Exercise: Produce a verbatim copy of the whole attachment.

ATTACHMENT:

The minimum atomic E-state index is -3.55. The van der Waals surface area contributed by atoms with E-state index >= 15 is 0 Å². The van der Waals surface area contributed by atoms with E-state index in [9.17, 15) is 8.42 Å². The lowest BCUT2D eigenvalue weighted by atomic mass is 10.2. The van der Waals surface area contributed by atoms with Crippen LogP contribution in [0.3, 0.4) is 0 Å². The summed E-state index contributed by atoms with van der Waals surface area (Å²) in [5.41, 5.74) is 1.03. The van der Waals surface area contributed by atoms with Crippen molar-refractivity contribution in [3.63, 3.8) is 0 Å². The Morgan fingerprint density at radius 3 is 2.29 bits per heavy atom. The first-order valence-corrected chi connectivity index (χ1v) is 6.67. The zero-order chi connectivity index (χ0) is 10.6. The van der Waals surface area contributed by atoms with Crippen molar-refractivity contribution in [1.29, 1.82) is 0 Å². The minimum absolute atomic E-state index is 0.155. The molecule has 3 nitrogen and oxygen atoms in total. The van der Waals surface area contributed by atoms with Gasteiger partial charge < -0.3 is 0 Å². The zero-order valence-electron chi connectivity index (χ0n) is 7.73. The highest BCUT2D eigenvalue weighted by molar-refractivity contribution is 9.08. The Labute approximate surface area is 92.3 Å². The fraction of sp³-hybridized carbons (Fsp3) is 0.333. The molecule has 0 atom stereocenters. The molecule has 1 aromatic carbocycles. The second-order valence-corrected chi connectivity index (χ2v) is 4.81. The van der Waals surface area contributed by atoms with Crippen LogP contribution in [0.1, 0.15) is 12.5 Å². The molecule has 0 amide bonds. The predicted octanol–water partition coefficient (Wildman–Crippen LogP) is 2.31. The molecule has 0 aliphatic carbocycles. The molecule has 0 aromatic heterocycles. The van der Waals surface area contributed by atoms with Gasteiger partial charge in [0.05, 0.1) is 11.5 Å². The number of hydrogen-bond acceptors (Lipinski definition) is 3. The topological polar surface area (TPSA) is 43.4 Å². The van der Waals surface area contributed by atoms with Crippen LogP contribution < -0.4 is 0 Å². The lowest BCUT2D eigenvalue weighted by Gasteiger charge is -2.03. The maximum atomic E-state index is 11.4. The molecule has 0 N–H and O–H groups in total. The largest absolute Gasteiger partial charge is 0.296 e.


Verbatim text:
The minimum atomic E-state index is -3.55. The van der Waals surface area contributed by atoms with E-state index >= 15 is 0 Å². The van der Waals surface area contributed by atoms with E-state index in [9.17, 15) is 8.42 Å². The lowest BCUT2D eigenvalue weighted by atomic mass is 10.2. The van der Waals surface area contributed by atoms with Crippen LogP contribution in [0.3, 0.4) is 0 Å². The summed E-state index contributed by atoms with van der Waals surface area (Å²) in [5.41, 5.74) is 1.03. The van der Waals surface area contributed by atoms with Crippen molar-refractivity contribution in [3.63, 3.8) is 0 Å². The Morgan fingerprint density at radius 3 is 2.29 bits per heavy atom. The first-order valence-corrected chi connectivity index (χ1v) is 6.67. The zero-order chi connectivity index (χ0) is 10.6. The van der Waals surface area contributed by atoms with Crippen molar-refractivity contribution in [1.29, 1.82) is 0 Å². The minimum absolute atomic E-state index is 0.155. The molecule has 3 nitrogen and oxygen atoms in total. The van der Waals surface area contributed by atoms with Gasteiger partial charge < -0.3 is 0 Å². The zero-order valence-electron chi connectivity index (χ0n) is 7.73. The highest BCUT2D eigenvalue weighted by molar-refractivity contribution is 9.08. The Labute approximate surface area is 92.3 Å². The fraction of sp³-hybridized carbons (Fsp3) is 0.333. The molecule has 0 atom stereocenters. The molecule has 1 aromatic carbocycles. The second-order valence-corrected chi connectivity index (χ2v) is 4.81. The van der Waals surface area contributed by atoms with Crippen LogP contribution in [0.1, 0.15) is 12.5 Å². The molecule has 0 amide bonds. The predicted octanol–water partition coefficient (Wildman–Crippen LogP) is 2.31. The molecule has 0 aliphatic carbocycles. The molecule has 0 aromatic heterocycles. The van der Waals surface area contributed by atoms with Gasteiger partial charge in [0.05, 0.1) is 11.5 Å². The number of hydrogen-bond acceptors (Lipinski definition) is 3. The topological polar surface area (TPSA) is 43.4 Å². The van der Waals surface area contributed by atoms with Crippen LogP contribution < -0.4 is 0 Å². The lowest BCUT2D eigenvalue weighted by Gasteiger charge is -2.03. The maximum atomic E-state index is 11.4. The molecule has 0 N–H and O–H groups in total. The largest absolute Gasteiger partial charge is 0.296 e.